February 2021 News Roundup
This month features high mortality in young Black transplant patients, sex disparities in contemporary TAVR, and more.
Every month, Section Editor L.A. McKeown curates a roundup of recent news tidbits from journals and medical meetings around the globe.
Over the last year, the pandemic has resulted in training deficits for interventional cardiology fellows due to numerous unique factors, including relocation within their institution to manage critical-care patients and cancellation or abridging of relevant meeting content. An expert analysis published on ACC.org notes that focus has now shifted toward encouraging continuing didactic education in the form of online resources such as webinars, YouTube channels, social media, and podcasts.
In patients undergoing PCI with second-generation DES, giving 1 to 3 months of dual antiplatelet therapy (DAPT) followed by a P2Y12 inhibitor results in a greater than 30% relative risk reduction in major bleeding compared with prolonged DAPT, according to a meta-analysis of RCTs published in the European Heart Journal.
Systems of regionalized care for patients with STEMI do not appear to have a spill-over effect of improving care for those with NSTEMI, according to a study of California hospitals over a 10-year period published in the Journal of the American Heart Association. As reported by TCTMD, the regionalization programs were not associated with changes in rates of early angiography or mortality in NSTEMI patients.
Young Black recipients of heart transplants may need targeted interventions to reduce their mortality risk, a study in Circulation: Heart Failure suggests. Compared with non-Black recipients the same age, Black transplant patients ages 18 to 30 years had a 2.3-fold higher risk of death in the first year.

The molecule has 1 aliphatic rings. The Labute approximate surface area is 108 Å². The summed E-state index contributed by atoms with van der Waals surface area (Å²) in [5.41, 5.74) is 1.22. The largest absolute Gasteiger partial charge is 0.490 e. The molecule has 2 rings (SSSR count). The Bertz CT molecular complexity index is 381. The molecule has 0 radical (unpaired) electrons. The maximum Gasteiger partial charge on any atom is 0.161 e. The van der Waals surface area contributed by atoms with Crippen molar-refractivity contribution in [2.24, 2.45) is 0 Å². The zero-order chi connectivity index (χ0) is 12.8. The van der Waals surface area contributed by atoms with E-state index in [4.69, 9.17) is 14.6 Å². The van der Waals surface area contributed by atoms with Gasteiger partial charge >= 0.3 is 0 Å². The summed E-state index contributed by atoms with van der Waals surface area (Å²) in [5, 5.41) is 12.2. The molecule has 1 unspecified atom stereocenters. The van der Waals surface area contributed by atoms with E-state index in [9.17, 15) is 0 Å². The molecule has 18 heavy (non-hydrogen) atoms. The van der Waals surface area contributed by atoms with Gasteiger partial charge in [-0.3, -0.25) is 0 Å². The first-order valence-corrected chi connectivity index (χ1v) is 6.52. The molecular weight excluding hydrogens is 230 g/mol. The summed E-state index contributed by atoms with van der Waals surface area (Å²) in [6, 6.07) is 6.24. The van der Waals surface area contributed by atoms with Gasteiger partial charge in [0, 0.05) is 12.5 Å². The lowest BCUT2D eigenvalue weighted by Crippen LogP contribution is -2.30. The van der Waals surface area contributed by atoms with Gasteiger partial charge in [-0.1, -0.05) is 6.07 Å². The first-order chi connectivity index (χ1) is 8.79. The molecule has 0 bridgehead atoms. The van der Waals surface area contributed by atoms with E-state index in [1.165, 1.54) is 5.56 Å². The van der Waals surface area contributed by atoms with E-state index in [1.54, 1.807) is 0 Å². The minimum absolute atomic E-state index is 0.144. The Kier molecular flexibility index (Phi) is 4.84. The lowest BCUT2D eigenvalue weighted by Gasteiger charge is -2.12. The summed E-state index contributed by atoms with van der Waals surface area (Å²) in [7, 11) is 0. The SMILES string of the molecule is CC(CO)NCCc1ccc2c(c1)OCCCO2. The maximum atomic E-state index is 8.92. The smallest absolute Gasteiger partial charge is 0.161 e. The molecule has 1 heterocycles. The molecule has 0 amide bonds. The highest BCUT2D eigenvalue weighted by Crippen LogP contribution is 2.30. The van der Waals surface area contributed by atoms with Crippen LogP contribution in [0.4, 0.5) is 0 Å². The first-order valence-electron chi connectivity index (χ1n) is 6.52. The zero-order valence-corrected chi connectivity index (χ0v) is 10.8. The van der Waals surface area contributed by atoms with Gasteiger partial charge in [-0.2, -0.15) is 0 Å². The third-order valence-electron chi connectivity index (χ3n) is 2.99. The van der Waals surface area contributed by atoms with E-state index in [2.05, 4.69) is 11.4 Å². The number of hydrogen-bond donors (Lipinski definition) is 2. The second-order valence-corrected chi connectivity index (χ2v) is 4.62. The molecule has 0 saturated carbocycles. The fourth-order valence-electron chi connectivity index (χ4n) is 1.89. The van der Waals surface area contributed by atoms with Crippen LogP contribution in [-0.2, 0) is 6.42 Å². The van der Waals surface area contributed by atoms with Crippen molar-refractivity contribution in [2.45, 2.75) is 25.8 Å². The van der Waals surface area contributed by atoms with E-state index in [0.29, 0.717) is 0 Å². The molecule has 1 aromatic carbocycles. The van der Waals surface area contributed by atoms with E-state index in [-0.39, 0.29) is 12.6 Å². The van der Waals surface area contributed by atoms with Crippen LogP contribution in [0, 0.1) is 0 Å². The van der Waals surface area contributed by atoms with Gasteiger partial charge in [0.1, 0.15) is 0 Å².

A large analysis of the International Cardiac Arrest Registry, published in the Journal of the American College of Cardiology, suggests that resuscitated cardiac arrest patients who have six or more (out of 10) unfavorable clinical features, including older age, nonshockable rhythm, and unwitnessed arrest, have a high likelihood of poor long-term prognosis. As the study’s lead author told TCTMD, their tool is but one aspect of decision-making.
Endoscopic negative pressure therapy could be a novel alternative to liquid diets, enteral diets, or proton pump inhibitors (PPIs) for healing esophageal fistulas that occur after ablation procedures for atrial fibrillation. In a case report in the Journal of Cardiovascular Electrophysiology, negative pressure therapy for 5 days led to a significant decrease in lesion diameter and depth.
A small study of men with breast cancer, all of whom underwent a mastectomy, found a high prevalence of CV conditions. The researchers, who presented the study at the American College of Cardiology's Advancing the Cardiovascular Care of the Oncology Patient virtual course, say the findings “highlight the need for cardiologists and cardio-oncologists to be involved in male breast cancer treatment due to the common risk factors and potential cardiotoxic effects of breast cancer treatment.”
Sex differences in outcomes continue to persist even in the contemporary TAVR era, according to a study published in Catheterization and Cardiovascular Interventions. Compared with men, women had worse survival after receiving third-generation transcatheter heart valves, equating to a 34% greater risk of in‐hospital death after multivariable adjustment (P < 0.001).
Adding an 8-week adult education program to usual care may help reduce the risk of CV events in post-MI patients. The rate of the primary endpoint (all-cause death, MI, cerebrovascular event, and unscheduled hospitalization for CV causes) over a mean follow-up of 17 months was 20.8% in the intervention group versus 36.6% in the usual-care group (P = 0.002), researchers report in Heart.
Having very low levels of vitamin D was associated with more-severe disease in a study of 190 patients with symptomatic PAD. Writing in Vascular Medicine, the investigators say vitamin D’s potential causal role in the pathogenesis and progression of PAD requires further clarification.
Spironolactone may be more efficacious in decreasing the risk of CV death and heart failure hospitalizations if patients are obese, according to a post hoc analysis from the TOPCAT trial published in the American Journal of Cardiology. In the study of patients who had heart failure with preserved ejection fraction (HFpEF), those who were not obese did not have the same decrease in risk compared with placebo as did the obese patients.